Lived and abandoned spaces

Invisibilities in comparison


  • Rodolfo Dal Canto

Parole chiave:

Italian comics, province, spaces, hauntology


The paper aims to propose a close reading of three non-serial comics, published in Italy after 2019, with a focus on the representation of spaces and the specific invisibilities they convey and communicate. The texts selected for the analysis are Malibu by Eliana Albertini, Padovaland by Miguel Vila, and 24/7 by Nova, as all three texts tell a story that takes place in a marginal environment such as the Italian province.

The paper will begin by defining the theoretical framework of reference, based on the geocritical perspective to literary texts (Tanca, Peterle) and the notion of hauntology proposed by Jacques Derrida and reworked by Mark Fisher. The analysis will begin by considering some general aspects of the representation of the province in the three comics, identifying the main features of that environment considered as a space-time.

The paper will then proceed to a comparison between commercial space and abandoned space: the ways in which these are represented will be analyzed, emphasizing the presences-absences that haunt the spaces, according to the hauntological perspective. These two typologies were chosen because they are exemplary, both within history and in the imaginary: non-place the former (Augé) and characterized by a system of rules, heterotopia the latter (Foucault), a place with a history and devoid of a regulating authority.

From the analysis it will be possible to define some of their peculiar characteristics: the commercial space will emerge as an environment that seeks to impose a precise temporality that is always the same; on the other hand, the abandoned place will be opposite but still in a dialectical relationship with the former, as it is unregulated and capable of hosting a temporality different from that of the rest of the provincial environment. These presences will be related to the question of visibility: the commercial space will emerge as overseer, endowed with a gaze, while the abandoned place is itself invisibilized and thus capable of hiding those who pass through it from the gaze of the province. This analysis finds its ideal field of study in the comics medium for several reasons: the invisible is an integral part of the grammar of comics (McCloud, Rey) and by its very nature it is forced to carefully select what it includes in its spaces (panels and pages) (Barbieri) leaving ample space for what it excludes, which remains invisible but nonetheless present; on the other hand, comics, as a visual medium, represent the story in a space, more or less mimetic with respect to what we call reality. This characteristic allows us to relate the representations, to map places both physical and belonging to the imaginary (Peterle) and to propose an analysis that is also a comparison of the different forms of invisibility related to the places of our imaginary, lived and visible, abandoned and invisible, and the possibilities that comics offer to tell them.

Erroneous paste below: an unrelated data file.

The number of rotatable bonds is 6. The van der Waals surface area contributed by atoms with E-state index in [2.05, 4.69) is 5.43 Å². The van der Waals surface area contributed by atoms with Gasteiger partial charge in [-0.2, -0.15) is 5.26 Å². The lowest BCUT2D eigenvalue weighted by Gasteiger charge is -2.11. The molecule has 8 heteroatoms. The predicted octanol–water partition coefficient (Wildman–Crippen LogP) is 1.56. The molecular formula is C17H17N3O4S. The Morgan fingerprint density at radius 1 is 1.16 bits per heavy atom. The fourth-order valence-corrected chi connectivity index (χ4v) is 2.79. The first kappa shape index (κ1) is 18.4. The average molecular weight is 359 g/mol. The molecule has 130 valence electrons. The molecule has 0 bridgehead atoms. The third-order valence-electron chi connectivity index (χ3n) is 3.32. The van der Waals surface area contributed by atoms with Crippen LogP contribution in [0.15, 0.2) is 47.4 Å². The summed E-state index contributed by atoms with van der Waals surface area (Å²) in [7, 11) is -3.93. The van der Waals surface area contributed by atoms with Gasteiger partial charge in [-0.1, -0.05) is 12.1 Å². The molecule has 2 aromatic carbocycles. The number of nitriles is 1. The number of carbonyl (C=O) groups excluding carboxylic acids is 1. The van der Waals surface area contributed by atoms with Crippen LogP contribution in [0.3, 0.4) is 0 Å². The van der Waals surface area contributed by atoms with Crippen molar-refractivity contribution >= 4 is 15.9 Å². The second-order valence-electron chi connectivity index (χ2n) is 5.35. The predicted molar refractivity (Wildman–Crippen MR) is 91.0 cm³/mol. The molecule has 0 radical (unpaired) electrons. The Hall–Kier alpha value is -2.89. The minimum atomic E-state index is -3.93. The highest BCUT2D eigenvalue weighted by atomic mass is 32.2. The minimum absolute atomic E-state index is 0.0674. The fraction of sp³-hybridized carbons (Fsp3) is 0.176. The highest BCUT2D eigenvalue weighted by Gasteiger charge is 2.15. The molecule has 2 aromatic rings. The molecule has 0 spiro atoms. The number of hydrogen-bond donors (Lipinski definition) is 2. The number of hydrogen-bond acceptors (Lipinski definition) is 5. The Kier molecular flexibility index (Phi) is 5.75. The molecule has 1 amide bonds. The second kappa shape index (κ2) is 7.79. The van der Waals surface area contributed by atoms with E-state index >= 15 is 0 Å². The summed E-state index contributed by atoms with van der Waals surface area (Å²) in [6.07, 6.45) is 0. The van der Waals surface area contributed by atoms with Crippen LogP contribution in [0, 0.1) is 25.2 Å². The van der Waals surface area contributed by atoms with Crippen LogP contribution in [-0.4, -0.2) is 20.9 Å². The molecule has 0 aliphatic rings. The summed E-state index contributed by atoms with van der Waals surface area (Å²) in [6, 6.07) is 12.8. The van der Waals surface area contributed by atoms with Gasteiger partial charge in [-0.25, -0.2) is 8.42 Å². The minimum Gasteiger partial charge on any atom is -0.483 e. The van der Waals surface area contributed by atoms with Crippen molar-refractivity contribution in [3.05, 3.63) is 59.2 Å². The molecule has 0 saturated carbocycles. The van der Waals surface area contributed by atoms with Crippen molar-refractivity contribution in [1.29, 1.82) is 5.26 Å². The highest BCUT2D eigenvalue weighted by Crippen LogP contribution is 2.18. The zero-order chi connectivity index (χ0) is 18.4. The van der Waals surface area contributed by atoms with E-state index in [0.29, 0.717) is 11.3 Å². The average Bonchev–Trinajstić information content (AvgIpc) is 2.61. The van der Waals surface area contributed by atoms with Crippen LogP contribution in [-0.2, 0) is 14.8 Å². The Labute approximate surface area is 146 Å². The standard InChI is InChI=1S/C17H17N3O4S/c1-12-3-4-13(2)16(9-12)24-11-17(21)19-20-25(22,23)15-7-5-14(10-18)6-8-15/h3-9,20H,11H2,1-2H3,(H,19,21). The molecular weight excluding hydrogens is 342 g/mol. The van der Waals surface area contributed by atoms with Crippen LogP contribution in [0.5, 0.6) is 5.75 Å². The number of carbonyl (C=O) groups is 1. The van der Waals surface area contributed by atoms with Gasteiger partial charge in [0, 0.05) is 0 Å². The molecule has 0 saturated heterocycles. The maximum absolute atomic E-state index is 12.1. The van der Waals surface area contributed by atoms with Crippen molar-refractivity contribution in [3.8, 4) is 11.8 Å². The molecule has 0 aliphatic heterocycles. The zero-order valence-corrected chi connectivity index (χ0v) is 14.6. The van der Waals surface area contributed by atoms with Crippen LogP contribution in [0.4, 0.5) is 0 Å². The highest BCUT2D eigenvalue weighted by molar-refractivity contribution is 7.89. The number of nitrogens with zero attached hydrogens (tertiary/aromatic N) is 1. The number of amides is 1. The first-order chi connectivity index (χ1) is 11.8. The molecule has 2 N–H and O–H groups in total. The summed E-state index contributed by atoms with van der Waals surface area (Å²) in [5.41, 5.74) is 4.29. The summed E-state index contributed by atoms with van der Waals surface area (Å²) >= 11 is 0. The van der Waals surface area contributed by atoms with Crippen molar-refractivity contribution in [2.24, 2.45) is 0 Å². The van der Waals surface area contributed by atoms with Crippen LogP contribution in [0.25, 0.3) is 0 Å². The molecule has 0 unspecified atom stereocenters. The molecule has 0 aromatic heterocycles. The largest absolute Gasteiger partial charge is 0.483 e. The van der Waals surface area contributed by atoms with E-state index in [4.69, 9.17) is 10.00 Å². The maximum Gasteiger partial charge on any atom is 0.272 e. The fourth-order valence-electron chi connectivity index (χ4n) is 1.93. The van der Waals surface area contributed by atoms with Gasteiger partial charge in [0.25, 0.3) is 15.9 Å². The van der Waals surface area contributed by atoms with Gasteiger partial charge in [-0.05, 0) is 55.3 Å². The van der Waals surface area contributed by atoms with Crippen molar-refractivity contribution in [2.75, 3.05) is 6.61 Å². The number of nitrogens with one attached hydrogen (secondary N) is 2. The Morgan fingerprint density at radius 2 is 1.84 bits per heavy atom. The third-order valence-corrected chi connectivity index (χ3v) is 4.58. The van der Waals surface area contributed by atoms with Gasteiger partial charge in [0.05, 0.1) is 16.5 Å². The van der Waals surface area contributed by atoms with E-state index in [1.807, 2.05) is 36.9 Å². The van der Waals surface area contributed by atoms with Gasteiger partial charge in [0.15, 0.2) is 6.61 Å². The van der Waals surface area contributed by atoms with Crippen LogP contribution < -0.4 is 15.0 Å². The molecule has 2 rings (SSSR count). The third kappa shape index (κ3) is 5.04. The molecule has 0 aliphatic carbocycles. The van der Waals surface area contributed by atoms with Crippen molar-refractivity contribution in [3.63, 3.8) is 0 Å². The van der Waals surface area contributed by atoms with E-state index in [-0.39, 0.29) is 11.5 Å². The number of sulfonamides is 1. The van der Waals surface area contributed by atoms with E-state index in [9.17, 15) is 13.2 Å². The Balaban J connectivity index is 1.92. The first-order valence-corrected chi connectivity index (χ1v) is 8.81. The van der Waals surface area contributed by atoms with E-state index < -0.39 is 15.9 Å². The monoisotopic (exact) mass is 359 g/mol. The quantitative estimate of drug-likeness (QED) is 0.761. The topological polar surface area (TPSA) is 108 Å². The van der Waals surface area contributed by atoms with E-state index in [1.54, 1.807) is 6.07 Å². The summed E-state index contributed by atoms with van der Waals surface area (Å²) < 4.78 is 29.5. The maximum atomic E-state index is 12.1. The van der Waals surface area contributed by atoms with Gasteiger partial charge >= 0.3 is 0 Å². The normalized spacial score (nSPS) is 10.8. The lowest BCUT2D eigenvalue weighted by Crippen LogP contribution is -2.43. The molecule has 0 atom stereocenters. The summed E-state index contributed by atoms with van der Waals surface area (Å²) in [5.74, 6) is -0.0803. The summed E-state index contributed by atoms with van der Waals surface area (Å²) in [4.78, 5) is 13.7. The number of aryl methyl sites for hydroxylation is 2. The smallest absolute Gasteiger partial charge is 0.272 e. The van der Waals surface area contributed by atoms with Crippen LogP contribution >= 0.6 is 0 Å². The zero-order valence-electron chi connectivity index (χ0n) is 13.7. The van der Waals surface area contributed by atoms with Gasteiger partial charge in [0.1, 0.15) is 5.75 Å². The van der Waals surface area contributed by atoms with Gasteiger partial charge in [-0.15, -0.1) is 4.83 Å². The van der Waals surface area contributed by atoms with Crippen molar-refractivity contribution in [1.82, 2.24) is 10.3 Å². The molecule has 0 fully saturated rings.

Come citare

Dal Canto, R. (2023). Lived and abandoned spaces: Invisibilities in comparison. Mediascapes Journal, 22(2), 132–145. Recuperato da